Spotlight on Ankgor Wat

Angkor Wat

For a once-in-a-lifetime experience, tourists don’t need to look any further than a tour of Angkor Wat in Cambodia. Built between 1113 and 1150 AD by Suryavarman II and encompassing an area of about 500 acres, Angkor Wat is one of the largest religious monuments on earth.

Originally built as a Hindu temple devoted to the god Vishnu, it was turned into a Buddhist temple in the 14th century. However, this temple is the only one to have remained a significant religious centre since its creation and was never abandoned to the elements, a testament to the efforts of its worshippers who kept it preserved. It’s 213-foot-tall central tower has four smaller surrounding towers and a series of enclosed walls. This layout is said to recreate the image of Mount Meru, a legendary place in Hindu mythology that lies between the Himalayas and is said to be home of the gods. Named after the ‘temple that is a city’, Angkor Wat is the perfect union of ambition and spiritual devotion.

The city of Angkor is located in Cambodia and was once the capital of the Khmer Empire. Sitting at the heart and soul of Cambodia, Angkor Wat serves as a national symbol and the temple is a powerful symbol of Cambodian culture shown through its appearance on the national flag.

The architectural plan of Angkor Wat is difficult to comprehend due to its sheer size and complexity. From a distance, Angkor Wat appears to be an enormous mass of stone on one level with a long walkway leading up to it. However it is in fact a series of elevated towers, galleries, courtyards, and porches linked by stairways. Even though Angkor Wat is the most photographed Khmer monument, no single photograph remotely prepares you to witness the temple in person, commonly known as ‘heaven on earth’.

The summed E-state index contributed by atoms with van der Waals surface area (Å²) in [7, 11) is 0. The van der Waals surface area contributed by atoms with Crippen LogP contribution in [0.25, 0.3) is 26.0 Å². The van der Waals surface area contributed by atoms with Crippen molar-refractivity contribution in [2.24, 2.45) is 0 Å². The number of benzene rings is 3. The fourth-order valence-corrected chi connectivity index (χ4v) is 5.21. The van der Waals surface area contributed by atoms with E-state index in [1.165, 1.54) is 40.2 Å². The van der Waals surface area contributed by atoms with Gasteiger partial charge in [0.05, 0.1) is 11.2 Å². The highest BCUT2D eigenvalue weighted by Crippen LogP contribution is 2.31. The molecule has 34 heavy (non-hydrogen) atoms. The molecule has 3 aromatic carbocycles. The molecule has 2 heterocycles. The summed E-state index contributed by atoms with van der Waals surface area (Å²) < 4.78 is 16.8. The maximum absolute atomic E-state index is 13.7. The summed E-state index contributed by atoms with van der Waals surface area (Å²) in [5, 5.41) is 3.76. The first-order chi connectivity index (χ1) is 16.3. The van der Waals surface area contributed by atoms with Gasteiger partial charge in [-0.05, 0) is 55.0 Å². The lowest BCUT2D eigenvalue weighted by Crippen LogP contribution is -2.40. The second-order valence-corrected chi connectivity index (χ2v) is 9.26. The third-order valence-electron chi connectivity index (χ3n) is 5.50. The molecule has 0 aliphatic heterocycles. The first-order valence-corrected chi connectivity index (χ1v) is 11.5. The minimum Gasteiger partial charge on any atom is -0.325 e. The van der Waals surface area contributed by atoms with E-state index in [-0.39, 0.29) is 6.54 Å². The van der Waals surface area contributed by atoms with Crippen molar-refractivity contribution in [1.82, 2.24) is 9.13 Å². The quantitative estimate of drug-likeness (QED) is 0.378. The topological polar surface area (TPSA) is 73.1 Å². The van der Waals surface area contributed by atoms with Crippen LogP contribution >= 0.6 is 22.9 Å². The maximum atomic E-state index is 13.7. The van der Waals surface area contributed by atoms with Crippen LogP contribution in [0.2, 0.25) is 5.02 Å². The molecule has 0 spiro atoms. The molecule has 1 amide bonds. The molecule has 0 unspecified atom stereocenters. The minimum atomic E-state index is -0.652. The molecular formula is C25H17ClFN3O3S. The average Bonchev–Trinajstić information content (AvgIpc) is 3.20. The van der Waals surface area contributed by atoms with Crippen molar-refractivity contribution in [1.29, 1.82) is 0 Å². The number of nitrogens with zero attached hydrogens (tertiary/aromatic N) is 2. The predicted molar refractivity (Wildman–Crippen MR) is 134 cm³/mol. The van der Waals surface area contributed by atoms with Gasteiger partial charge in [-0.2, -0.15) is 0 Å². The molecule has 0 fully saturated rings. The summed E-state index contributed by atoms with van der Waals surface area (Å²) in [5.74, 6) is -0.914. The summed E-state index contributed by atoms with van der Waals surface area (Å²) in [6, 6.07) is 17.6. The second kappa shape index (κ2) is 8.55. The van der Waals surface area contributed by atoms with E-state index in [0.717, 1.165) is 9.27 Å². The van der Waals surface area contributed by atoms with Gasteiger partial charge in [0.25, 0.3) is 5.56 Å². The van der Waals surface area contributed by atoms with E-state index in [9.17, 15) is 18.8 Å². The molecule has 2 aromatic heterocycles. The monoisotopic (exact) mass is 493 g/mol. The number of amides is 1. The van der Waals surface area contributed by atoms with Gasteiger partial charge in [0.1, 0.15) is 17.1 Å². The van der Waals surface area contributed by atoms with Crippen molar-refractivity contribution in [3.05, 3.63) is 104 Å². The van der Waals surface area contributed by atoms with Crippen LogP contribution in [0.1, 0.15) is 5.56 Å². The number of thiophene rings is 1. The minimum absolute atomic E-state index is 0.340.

The uniqueness of Angkor Wat can be explained through its creation; it is oriented to the west rather than the east. Symbolically, west is the direction of death, therefore many scholars believe it previously existed as a tomb. While Suryavarman II may have built Angkor Wat as his funerary temple, he was never buried there due to his unforeseen death in battle. It is also famous for its beguiling apsaras (heavenly nymphs). Over 2,000 apsaras are carved into these famous walls, each of them offering a unique perspective of the hand who created it.

Angkor Wat is often considered to be the 8th Wonder of the World. To ensure the best possible experience, allow plenty of time to visit the spiritual site. Most tours suggest at least three hours in order to explore the entire complex. If travellers want to take a tour guide, it is suggested to plan out half a day. The temple opens at 5AM and for visitors who want a truly remarkable experience, why not get up early to watch the sunrise and experience the moment that attests to its ‘heaven on earth’ nickname? The northern reflecting pool of Angkor Wat is the most popular sunrise location and a silhouette of the temple’ towers contracts sharply against a stained sky. It’s a truly awe inspiring start to the day.